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Logo of Phnom Penh Post newspaper Phnom Penh Post - Award-winning ACLEDA Bank reaches out to all kinds of people

Award-winning ACLEDA Bank reaches out to all kinds of people

Whatever qualms former nominal head of Democratic Kampuchea Khieu Samphan had

about the use of money and the role of banks during the Khmer Rouge's 1975-79

years in power - when currency was outlawed and the National Bank was left in

ruins - his wife So Socheath seems to have put that troubled past behind her and

has now embraced a for-profit, full-service banking future.

Socheath,

Samphan's 54-year-old wife, confirmed to the Post that she is one of around

131,000 borrowers with Cambodia's second largest lender, the ACLEDA Bank

Plc.

"I borrowed 105,000 Baht from ACLEDA last year," said Socheath, who

lives with her husband and children just outside of Pailin town, "and gave it to

my children for farming."

Socheath said she and her kids grew soybeans

and sesame seeds, and produced about 3 to 4 tons in a year for sale in the

marketplace. She confirmed that she paid back the loan without any

problems

"Because of poverty, otherwise I wouldn't take out a loan," she

said. "This year I stopped farming because of the drought and I also had a back

problem."

ACLEDA Bank, for its part, grabbed the limelight on Sept 21

when it was announced that the International Finance Corporation had awarded the

bank its 2005 Client Leadership Award.

"ACLEDA Bank's evolution from a

non-profit institution focusing on rural development to a first-tier commercial

bank serving thousands of entrepreneurs, in both rural and urban areas, is a

role model for any business, not just microfinance institutions," said Assaad

Jabre, IFC's Acting Executive Vice President in a Sept 21 press

release.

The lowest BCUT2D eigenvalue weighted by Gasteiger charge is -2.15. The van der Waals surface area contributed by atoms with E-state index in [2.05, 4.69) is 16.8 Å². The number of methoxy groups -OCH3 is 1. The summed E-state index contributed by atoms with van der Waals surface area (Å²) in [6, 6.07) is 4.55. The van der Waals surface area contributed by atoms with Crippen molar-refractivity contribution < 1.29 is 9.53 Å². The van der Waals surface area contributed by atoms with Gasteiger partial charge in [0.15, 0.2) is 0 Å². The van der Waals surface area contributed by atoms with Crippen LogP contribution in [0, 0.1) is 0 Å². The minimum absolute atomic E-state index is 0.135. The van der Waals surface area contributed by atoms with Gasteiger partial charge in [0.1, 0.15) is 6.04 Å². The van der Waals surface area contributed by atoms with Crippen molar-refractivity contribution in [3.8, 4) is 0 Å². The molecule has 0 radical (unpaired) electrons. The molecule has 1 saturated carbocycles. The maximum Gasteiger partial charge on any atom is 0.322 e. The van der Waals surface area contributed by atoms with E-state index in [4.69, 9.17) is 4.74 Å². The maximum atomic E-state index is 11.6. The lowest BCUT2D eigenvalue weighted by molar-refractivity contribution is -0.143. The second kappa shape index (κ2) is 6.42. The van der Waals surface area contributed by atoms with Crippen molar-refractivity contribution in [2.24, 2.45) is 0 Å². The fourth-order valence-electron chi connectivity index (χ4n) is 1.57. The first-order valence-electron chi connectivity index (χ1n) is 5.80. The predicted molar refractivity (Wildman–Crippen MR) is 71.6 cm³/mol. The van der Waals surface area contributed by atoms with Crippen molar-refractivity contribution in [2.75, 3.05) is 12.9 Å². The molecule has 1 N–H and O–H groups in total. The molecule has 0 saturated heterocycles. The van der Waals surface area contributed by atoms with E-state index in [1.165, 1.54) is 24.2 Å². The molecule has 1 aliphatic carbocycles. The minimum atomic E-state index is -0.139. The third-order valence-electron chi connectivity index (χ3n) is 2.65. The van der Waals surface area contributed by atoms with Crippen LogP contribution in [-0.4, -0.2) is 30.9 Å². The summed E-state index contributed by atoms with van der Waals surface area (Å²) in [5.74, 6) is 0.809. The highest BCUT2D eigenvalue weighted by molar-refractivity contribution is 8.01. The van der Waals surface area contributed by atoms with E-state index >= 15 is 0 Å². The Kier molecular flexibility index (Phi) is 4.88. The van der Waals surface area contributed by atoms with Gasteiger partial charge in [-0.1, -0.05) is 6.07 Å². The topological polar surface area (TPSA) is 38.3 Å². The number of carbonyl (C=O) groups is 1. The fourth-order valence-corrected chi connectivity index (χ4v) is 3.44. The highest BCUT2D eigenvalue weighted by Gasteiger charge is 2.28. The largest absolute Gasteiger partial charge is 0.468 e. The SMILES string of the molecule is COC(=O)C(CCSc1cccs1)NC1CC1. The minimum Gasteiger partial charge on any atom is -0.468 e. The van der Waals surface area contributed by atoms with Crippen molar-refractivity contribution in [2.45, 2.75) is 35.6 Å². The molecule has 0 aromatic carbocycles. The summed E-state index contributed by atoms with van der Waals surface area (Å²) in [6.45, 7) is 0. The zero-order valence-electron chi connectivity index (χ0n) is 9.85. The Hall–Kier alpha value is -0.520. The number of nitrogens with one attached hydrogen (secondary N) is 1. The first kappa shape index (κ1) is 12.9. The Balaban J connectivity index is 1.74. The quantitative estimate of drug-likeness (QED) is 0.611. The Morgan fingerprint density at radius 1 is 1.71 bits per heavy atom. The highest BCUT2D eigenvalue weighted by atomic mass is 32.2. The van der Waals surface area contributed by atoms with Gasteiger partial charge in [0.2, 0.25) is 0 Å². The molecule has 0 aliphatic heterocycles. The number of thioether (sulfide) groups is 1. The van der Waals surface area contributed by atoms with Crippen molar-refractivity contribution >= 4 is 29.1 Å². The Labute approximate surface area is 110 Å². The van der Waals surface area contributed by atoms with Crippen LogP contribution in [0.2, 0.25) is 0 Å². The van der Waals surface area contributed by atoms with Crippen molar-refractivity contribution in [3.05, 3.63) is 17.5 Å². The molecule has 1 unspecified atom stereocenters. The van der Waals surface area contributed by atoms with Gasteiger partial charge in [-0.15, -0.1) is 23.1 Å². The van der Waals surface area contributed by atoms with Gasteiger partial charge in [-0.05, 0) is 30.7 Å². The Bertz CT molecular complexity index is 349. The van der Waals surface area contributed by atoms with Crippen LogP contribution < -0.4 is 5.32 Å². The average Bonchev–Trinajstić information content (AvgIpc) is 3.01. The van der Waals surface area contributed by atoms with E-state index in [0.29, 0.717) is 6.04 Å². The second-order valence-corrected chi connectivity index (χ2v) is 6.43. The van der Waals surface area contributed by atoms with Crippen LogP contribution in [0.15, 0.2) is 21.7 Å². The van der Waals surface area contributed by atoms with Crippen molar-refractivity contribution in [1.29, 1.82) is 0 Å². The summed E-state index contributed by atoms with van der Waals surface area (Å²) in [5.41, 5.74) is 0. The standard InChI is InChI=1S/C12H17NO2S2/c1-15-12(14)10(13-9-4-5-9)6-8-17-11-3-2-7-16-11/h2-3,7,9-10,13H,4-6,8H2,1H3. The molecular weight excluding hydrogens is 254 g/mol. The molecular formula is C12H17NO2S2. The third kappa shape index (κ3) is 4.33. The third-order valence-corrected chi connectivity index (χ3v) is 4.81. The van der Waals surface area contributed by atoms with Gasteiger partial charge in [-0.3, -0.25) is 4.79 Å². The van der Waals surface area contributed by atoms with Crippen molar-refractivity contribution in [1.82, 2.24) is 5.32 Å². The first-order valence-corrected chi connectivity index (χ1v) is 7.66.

"The winner of the IFC Client Leadership Award should be a

company that sets the standard for leadership in corporate governance, community

involvement, environmental and social sustainability, and commercial

success-ACLEDA has truly earned this award," Jabre added.

ACLEDA's

General Manager In Channy was in an ebullient mood on Sept 21 as he prepared to

head off to Washington, D.C. to accept the award. He told the Post that ACLEDA

was selected this year from among 1,400 nominees worldwide.

Of

particular significance, given Cambodia's recent 30 years of violent conflict

and the resultant mindset in which people do not trust banks, is ACLEDA's

success in expanding the number of savings accounts.

"We have 76,979

small savers now," said Channy, noting that deposits were almost nil in 2001 and

had now reached nearly US$62 million.

ACLEDA Bank was set up in 1993 as

an NGO with support from UNDP and other aid agencies as part of a larger global

developmental trend to support microfinance initiatives designed to help

alleviate poverty. In 1998, with assistance from the IFC's Mekong Private Sector

Development Facility, it transitioned into a full-service private bank.

The bank's current loan portfolio stands at around US$81 million with

women comprising 70 percent of its borrowers. It has 136 offices and branches

around the Kingdom.

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